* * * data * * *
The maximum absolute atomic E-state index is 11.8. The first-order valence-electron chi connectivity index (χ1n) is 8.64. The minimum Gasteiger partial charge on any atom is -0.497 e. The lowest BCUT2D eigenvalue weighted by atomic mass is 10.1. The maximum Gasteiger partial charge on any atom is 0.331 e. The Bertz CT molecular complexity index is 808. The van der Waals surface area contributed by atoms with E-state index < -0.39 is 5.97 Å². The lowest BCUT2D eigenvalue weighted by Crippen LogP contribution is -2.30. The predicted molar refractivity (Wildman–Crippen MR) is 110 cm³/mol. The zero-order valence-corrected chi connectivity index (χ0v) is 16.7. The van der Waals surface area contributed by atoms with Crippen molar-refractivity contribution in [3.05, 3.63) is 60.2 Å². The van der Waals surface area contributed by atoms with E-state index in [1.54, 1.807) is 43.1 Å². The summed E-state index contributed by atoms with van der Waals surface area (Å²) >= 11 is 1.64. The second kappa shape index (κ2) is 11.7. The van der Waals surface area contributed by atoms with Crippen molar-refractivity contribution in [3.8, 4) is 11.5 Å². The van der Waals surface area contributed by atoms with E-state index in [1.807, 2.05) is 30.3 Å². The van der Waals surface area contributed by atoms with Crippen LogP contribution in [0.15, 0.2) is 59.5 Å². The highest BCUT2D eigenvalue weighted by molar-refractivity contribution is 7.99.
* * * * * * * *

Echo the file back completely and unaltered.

The maximum absolute atomic E-state index is 11.8. The first-order valence-electron chi connectivity index (χ1n) is 8.64. The minimum Gasteiger partial charge on any atom is -0.497 e. The lowest BCUT2D eigenvalue weighted by atomic mass is 10.1. The maximum Gasteiger partial charge on any atom is 0.331 e. The Bertz CT molecular complexity index is 808. The van der Waals surface area contributed by atoms with E-state index < -0.39 is 5.97 Å². The lowest BCUT2D eigenvalue weighted by Crippen LogP contribution is -2.30. The predicted molar refractivity (Wildman–Crippen MR) is 110 cm³/mol. The zero-order valence-corrected chi connectivity index (χ0v) is 16.7. The van der Waals surface area contributed by atoms with Crippen molar-refractivity contribution in [3.05, 3.63) is 60.2 Å². The van der Waals surface area contributed by atoms with E-state index in [1.54, 1.807) is 43.1 Å². The summed E-state index contributed by atoms with van der Waals surface area (Å²) >= 11 is 1.64. The second kappa shape index (κ2) is 11.7. The van der Waals surface area contributed by atoms with Crippen molar-refractivity contribution in [3.8, 4) is 11.5 Å². The van der Waals surface area contributed by atoms with E-state index in [1.807, 2.05) is 30.3 Å². The van der Waals surface area contributed by atoms with Crippen LogP contribution in [0.15, 0.2) is 59.5 Å². The highest BCUT2D eigenvalue weighted by molar-refractivity contribution is 7.99.